Smiling on the snow-covered Alaskan mountain on June 23, his pick ax hoisted victoriously more than 20,000 feet in the air, the Chicagoan began to realize the enormity of his achievement.
"As I got towards the summit I definitely got emotional. There were a few tears," he said, explaining that he'd "climbed the seven summits, which is the highest mountain on each continent, cross-country skied the last degree, or 70 or so miles to both the North and South Pole."
According to the website of fellow adventurer Vanessa O'Brien, who keeps count, Pancoe is just the 49th person to ever complete this version of the challenge. It was a nearly three-year journey Pancoe said demanded constant training at home, over a dozen added climbs around the world, and an investment of more than $200,000 of his own money.
"And on top of that it's been extremely hard on friends, family," Pancoe added.
WATCH: Chicagoan summits Everest, witnesses deadly traffic jam
On those climbs, peril loomed, like when he summitted Everest one day after the now infamous, deadly traffic jam.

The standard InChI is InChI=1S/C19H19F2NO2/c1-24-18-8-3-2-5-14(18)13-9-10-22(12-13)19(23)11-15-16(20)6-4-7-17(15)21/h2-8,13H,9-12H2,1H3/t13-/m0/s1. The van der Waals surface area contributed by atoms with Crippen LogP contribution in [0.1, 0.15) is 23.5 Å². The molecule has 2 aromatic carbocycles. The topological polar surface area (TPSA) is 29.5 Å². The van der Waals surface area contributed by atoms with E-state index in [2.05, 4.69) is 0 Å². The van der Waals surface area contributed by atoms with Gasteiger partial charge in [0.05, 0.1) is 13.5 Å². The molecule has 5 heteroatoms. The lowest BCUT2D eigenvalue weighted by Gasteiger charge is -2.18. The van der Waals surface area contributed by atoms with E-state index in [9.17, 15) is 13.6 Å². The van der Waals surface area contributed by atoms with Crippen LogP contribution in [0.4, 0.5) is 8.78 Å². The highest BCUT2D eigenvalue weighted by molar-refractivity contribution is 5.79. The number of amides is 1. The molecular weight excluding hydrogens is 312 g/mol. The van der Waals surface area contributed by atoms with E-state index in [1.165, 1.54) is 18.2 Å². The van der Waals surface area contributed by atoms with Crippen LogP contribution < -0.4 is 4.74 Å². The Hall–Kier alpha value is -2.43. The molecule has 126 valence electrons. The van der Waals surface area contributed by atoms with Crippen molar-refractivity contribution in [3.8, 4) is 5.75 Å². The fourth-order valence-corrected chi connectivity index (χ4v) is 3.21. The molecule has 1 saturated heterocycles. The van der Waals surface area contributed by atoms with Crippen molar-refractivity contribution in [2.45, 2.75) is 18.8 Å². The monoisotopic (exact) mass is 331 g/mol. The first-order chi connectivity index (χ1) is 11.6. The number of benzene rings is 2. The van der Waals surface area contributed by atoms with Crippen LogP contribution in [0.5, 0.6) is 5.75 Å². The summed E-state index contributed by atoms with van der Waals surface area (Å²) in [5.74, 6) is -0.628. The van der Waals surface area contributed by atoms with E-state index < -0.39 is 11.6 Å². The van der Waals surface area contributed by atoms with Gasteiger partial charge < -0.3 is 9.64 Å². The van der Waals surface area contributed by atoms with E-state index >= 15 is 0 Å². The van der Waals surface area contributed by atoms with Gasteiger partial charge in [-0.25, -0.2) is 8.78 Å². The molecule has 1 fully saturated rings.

But Pancoe persevered, thinking of the Lurie Children's Hospital cancer patients he raised money for on each climb.
WATCH: Former Lurie patient summits Everest to raise money for children's hospital
"'Hey, I just dedicated this to so and so who's fighting for their lives, I'm not gonna let them down,'" he said of what went through his mind when he considered turning back on the world's tallest mountain.
Pancoe carried these kids' motivations, hand-written on a Lurie flag, to the peaks of Everest and Denali. Now that he's completed the grand slam, Pancoe plans to bring that flag back to Lurie as a thank you for the kids' inspiration.
To date, Pancoe said he's raised nearly $500,000. He's hoping to summit that fundraising mountain too, promising every penny will benefit research and the patients at Lurie Children's Hospital. To learn more about Alex Pancoe's journey and make a donation, visit his website.